how was the manner of that student?
    what they did with them?
    where they have been kept?
    and more important than any thing is that;
    **why they did that?**
    and of course **what they found there**?

    finding the **true** answer of all this help U decide much more better!!!Recommend

  • Imran

    @Noman Ansari

    Bravo man. I did quite a similar analysis on that movie. However, there are a few things I wish you had added to your write-up such as:

    “when making a movie about your nation & an opposition, why is it necessary to deprive the opponents off common sense? By this, one of my references is to the events that took place on the airport in movie. Instead of making a call to the control tower or alerting the Iranian Air Force, they started ramming gates with guns & whatever was available on hand. Needless to mention, it must have taken considerable time for the plane to make it out of Iranian air limits during which the plane could have been brought down by one single message from control tower. Also, the portrayal of Iranian Revolutionary Guards in particular & Iranian populace in general is so degrading that it seems as if there is a group of innocent human beings stranded on an island whose human population has recently been transformed into zombies”.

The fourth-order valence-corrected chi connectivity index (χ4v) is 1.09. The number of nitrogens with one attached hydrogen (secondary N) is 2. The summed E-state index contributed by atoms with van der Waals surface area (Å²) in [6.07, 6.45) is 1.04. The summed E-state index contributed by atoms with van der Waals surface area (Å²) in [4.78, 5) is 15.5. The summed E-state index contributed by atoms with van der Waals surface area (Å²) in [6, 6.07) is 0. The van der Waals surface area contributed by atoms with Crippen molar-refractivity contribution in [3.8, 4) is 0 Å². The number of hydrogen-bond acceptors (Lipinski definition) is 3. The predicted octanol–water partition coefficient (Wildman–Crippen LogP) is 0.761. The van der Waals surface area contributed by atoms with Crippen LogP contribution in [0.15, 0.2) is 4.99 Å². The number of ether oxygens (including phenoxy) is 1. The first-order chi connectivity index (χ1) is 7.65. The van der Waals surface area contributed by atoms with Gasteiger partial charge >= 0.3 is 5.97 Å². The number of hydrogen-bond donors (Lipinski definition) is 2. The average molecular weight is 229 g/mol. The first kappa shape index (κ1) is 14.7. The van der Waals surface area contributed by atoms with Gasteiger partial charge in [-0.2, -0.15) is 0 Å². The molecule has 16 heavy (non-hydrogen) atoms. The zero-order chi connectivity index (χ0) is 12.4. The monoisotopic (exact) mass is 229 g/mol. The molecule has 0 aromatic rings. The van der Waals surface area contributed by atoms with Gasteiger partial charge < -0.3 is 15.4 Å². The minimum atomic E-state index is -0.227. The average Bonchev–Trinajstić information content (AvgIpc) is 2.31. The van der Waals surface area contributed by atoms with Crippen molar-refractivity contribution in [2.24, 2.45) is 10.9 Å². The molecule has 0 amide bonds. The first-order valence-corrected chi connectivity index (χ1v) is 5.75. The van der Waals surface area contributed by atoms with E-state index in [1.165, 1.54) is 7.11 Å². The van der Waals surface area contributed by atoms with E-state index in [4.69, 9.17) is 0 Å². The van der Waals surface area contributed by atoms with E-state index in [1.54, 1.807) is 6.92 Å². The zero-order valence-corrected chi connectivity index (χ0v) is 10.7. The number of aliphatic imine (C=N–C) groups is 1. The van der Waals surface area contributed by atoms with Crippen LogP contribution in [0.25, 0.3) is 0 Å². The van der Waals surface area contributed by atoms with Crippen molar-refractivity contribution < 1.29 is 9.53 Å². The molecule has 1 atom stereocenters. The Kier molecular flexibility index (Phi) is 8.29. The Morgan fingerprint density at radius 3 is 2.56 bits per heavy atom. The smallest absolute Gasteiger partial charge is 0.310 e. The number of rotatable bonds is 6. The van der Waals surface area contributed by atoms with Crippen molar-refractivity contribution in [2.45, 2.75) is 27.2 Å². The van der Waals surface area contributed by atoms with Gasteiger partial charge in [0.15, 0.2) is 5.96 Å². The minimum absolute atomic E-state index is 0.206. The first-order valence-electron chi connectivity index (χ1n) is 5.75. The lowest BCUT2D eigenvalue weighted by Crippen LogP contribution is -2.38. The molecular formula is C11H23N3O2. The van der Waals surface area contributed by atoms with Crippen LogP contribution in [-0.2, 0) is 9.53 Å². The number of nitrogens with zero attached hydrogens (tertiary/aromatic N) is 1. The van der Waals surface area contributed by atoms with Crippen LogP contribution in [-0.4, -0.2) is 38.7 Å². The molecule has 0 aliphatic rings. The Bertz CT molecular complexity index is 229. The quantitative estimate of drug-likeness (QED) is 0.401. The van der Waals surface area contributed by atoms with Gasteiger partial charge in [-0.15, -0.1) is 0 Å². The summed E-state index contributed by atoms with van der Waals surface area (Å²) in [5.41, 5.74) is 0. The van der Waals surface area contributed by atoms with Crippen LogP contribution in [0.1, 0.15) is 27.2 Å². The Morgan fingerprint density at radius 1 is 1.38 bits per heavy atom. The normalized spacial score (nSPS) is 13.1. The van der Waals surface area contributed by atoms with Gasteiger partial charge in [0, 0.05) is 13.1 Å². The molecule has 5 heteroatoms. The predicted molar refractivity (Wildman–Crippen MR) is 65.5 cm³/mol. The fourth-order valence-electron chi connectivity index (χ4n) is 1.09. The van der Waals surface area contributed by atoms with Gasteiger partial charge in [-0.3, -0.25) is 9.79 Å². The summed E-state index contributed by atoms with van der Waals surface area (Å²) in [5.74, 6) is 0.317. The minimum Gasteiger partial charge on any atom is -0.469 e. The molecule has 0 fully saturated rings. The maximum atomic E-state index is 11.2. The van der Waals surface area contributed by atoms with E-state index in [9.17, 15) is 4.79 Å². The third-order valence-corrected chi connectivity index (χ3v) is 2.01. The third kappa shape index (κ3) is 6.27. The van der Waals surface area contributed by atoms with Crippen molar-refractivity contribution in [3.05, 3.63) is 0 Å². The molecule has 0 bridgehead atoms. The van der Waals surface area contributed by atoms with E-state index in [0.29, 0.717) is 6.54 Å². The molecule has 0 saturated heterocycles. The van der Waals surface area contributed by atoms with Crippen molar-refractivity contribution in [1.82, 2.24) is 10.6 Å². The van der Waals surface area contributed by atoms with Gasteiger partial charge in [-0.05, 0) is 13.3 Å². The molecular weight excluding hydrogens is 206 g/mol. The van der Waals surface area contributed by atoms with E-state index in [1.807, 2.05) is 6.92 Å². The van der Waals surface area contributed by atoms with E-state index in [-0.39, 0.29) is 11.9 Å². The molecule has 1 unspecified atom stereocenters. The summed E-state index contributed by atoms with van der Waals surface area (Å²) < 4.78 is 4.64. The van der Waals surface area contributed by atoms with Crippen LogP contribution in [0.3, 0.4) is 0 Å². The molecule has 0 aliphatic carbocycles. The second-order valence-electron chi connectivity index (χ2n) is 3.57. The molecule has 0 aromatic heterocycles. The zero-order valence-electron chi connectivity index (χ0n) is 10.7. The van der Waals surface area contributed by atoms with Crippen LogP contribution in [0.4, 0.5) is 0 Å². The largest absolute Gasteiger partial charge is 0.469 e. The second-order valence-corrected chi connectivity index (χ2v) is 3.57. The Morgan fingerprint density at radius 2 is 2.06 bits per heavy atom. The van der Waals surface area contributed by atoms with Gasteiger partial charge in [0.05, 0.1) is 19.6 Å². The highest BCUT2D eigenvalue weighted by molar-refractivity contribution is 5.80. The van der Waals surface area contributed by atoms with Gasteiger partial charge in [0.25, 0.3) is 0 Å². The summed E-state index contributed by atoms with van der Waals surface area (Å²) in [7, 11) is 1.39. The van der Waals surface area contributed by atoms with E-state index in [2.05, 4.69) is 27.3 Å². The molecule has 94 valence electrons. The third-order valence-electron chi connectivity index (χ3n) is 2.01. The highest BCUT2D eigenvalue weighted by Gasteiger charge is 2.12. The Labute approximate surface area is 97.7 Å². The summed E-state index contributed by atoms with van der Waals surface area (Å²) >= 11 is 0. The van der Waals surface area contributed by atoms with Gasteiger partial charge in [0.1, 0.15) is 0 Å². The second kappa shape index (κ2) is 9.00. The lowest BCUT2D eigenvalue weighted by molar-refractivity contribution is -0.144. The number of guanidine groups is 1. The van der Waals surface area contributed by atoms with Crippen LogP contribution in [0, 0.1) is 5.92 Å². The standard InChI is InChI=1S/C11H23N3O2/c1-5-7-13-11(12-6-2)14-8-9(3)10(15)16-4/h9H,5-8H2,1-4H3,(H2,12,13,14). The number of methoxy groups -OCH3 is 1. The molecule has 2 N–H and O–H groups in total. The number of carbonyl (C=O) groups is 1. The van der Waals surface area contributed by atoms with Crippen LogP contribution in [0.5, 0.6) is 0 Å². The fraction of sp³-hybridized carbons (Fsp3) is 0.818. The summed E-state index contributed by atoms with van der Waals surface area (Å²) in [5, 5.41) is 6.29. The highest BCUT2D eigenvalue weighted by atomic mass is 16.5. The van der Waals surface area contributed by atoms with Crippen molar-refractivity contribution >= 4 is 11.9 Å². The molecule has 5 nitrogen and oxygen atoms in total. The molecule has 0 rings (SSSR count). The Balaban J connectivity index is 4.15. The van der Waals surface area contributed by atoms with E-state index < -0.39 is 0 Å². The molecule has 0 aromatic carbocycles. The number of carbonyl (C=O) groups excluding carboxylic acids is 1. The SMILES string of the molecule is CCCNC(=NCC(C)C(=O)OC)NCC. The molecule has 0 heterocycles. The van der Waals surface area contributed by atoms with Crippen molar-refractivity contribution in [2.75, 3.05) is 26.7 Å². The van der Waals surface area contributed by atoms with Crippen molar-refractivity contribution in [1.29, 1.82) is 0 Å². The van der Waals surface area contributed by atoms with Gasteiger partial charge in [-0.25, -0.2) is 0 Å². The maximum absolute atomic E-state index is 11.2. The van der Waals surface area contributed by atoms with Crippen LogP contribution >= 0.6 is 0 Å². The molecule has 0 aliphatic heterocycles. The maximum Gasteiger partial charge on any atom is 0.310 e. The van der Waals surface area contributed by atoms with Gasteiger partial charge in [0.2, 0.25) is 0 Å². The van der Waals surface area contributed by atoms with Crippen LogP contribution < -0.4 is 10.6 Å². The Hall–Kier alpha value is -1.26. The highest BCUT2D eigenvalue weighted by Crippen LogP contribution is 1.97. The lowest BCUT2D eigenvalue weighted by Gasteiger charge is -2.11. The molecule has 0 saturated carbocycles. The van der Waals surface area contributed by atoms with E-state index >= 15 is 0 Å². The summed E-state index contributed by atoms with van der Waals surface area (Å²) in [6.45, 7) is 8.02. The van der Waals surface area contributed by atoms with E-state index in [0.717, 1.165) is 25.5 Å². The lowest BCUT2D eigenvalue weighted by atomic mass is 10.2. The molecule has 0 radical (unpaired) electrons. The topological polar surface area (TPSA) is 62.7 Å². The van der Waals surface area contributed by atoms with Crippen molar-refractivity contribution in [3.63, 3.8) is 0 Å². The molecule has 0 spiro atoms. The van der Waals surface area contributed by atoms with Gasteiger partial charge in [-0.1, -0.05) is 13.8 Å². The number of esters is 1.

Once again, a very good analysis. I wish to read more from your pen on cinema as a fellow movie fan :)Recommend

  • TTChaz

    Get over yourself. So Serious. It was a movie BASED on actual events, not factually true. All movies BASED on actual events take some liberties to make it a more interesting or exciting movie. It was a well done movie.Recommend

  • TUS

    Imagine chasing a B747 on full-throttle, rolling down the runway for take off. Each engine on that beast was probably putting out 40-45,000 lbs of thrust – yet the vehicle carrying the revolutionary guards right behind the jet did not get blown away!Recommend